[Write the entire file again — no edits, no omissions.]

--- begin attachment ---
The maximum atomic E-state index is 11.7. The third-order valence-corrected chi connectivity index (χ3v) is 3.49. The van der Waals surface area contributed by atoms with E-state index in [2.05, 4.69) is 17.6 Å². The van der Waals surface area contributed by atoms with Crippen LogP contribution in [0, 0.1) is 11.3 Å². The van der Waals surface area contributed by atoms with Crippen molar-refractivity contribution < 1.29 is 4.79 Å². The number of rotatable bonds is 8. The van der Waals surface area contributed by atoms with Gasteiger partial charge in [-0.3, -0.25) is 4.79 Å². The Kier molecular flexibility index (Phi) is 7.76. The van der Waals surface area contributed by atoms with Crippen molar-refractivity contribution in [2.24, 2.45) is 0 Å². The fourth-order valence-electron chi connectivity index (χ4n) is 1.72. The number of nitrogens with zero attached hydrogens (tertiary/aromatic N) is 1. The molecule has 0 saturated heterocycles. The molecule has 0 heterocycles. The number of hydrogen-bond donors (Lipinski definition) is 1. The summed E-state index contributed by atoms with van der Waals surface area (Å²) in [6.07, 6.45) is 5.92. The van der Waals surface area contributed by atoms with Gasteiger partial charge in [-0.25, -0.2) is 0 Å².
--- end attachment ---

The maximum atomic E-state index is 11.7. The third-order valence-corrected chi connectivity index (χ3v) is 3.49. The van der Waals surface area contributed by atoms with E-state index in [2.05, 4.69) is 17.6 Å². The van der Waals surface area contributed by atoms with Crippen LogP contribution in [0, 0.1) is 11.3 Å². The van der Waals surface area contributed by atoms with Crippen molar-refractivity contribution < 1.29 is 4.79 Å². The number of rotatable bonds is 8. The van der Waals surface area contributed by atoms with Gasteiger partial charge in [-0.3, -0.25) is 4.79 Å². The Kier molecular flexibility index (Phi) is 7.76. The van der Waals surface area contributed by atoms with Crippen molar-refractivity contribution in [2.24, 2.45) is 0 Å². The fourth-order valence-electron chi connectivity index (χ4n) is 1.72. The number of nitrogens with zero attached hydrogens (tertiary/aromatic N) is 1. The molecule has 0 saturated heterocycles. The molecule has 0 heterocycles. The number of hydrogen-bond donors (Lipinski definition) is 1. The summed E-state index contributed by atoms with van der Waals surface area (Å²) in [6.07, 6.45) is 5.92. The van der Waals surface area contributed by atoms with Gasteiger partial charge in [-0.25, -0.2) is 0 Å².